Vas­cepa sparkle set to light up Amar­in's fourth quar­ter rev­enue

Bask­ing in the glow of its keen­ly an­tic­i­pat­ed FDA ap­proval for its fish oil pill in the block­buster in­di­ca­tion of re­duc­ing car­dio­vas­cu­lar risk in pa­tients al­ready on statins, Amarin on Tues­day un­veiled its pre­lim­i­nary fourth-quar­ter rev­enue that beat Wall Street es­ti­mates.

Amarin ex­pects its to­tal 2019 rev­enue to come in at, or slight­ly ex­ceed, the up­per end of its pre­vi­ous­ly de­clared guid­ance of $410 mil­lion to $425 mil­lion, dri­ven by the sales of its flag­ship drug, Vas­cepa. That works out to rough­ly $140 mil­lion for the fourth quar­ter, north of the con­sen­sus pro­jec­tion of $131 mil­lion and Jef­feries’ es­ti­mate of $135 mil­lion, Jef­feries an­a­lysts wrote in a note.

“In­deed, the com­pa­ny has gen­er­al­ly met or ex­ceed­ed con­sen­sus in each of the last 5+ quar­ters and has con­tin­u­al­ly raised guid­ance,” they said. “We have con­fi­dence in our $3B+ peak es­ti­mate and be­lieve the stock re­mains gen­er­al­ly un­der­val­ued at its cur­rent $21 stock price, or $8.8B ful­ly di­lut­ed, im­ply­ing on­ly around 3x peak sales. We think it’s worth more around $12B or 4x peak sales or an­oth­er 25%+ up­side from here.”

Amarin’s Vas­cepa, known chem­i­cal­ly as icos­apent eth­yl, is an omega-3 fat­ty acid de­rived from fish oil that was orig­i­nal­ly en­dorsed by the US reg­u­la­tor as a treat­ment for el­e­vat­ed triglyc­erides. How­ev­er, last month the FDA sanc­tioned its use in a much broad­er pa­tient pop­u­la­tion af­ter a land­mark tri­al — RE­DUCE-IT — which showed the pill trig­gered a 25% re­duc­tion in the risk for the first oc­cur­rence of a ma­jor car­dio event, and a 26% re­duc­tion for 3-point MACE, a com­pos­ite of car­dio­vas­cu­lar death, non­fa­tal heart at­tack and non­fa­tal stroke.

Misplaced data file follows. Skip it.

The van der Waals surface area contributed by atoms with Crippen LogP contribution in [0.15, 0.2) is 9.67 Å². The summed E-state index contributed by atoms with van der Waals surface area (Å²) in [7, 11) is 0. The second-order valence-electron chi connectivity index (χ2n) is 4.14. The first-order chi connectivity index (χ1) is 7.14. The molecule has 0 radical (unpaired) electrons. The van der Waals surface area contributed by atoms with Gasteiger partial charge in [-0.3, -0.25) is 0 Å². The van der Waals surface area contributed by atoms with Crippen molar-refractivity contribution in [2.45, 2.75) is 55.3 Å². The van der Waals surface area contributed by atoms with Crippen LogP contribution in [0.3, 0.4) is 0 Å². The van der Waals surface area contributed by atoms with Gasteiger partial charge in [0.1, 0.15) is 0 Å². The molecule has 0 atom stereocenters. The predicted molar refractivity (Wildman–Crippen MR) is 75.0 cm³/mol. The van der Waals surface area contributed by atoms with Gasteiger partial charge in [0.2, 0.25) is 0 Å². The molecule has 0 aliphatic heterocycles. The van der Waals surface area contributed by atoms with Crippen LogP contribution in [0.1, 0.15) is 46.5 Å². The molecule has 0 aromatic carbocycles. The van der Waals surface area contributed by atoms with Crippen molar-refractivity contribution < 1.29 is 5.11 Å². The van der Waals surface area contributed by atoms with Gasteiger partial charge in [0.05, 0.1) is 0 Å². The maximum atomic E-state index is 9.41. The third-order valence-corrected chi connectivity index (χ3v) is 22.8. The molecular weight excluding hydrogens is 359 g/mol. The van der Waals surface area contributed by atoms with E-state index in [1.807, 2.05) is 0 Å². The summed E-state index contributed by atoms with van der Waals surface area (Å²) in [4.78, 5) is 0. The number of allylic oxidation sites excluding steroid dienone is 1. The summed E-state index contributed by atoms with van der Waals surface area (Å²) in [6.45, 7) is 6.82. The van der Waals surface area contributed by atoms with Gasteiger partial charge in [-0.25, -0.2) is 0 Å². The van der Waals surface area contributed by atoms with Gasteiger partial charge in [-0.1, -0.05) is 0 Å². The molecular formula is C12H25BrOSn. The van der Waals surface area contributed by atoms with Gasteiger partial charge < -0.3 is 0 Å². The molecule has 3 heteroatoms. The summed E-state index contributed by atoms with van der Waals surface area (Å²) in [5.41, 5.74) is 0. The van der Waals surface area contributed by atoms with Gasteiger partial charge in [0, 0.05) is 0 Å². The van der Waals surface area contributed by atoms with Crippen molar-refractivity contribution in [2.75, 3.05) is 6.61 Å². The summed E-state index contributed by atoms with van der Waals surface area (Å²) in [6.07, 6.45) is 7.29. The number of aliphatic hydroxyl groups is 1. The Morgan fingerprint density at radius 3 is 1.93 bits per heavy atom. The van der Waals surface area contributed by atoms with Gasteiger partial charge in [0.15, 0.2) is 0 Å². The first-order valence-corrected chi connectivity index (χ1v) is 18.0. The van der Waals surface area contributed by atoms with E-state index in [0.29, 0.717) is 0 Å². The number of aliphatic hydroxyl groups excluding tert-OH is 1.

On Tues­day, Amarin re­it­er­at­ed its 2020 sales ex­pec­ta­tions of $650 mil­lion to $700 mil­lion and pre­dict­ed that be­yond this year, it ex­pects its net rev­enue will grow in­to bil­lions of dol­lars.

The com­pa­ny al­so ex­pects its op­er­at­ing ex­pens­es to be high­er by $200 mil­lion to $250 mil­lion this year, ver­sus over 2019, trig­gered by costs as­so­ci­at­ed with the com­pa­ny’s planned ex­pan­sion of its sales team and RE­DUCE-IT pro­mo­tion­al ac­tiv­i­ties, in­clud­ing di­rect-to-con­sumer ad­ver­tis­ing. These opex es­ti­mates are high­er than what Wall Street was ex­pect­ing, but will like­ly be off­set by sales out­per­for­mance, Stifel an­a­lysts wrote in a note.

One press­ing is­sue for Amarin is the patent lit­i­ga­tion it is cur­rent­ly in­volved in against gener­ic drug­mak­ers Red­dy’s and Hik­ma. The tri­al be­gins on Jan­u­ary 13, and is ex­pect­ed to last three weeks — a de­ci­sion is ex­pect­ed by March/April, Jef­feries an­a­lysts said. “Based on our ex­pert conf calls and dili­gence, we are hope­ful for a set­tle­ment be­fore all of that or a pos­i­tive patent vic­to­ry which could clear a key over­hang for in­vestors,” they wrote.

Covid-19 roundup: Eu­rope pur­chas­es 80M dos­es of Mod­er­na's vac­cine; CO­V­AXX se­cures $2.8B in emerg­ing mar­ket pre-or­ders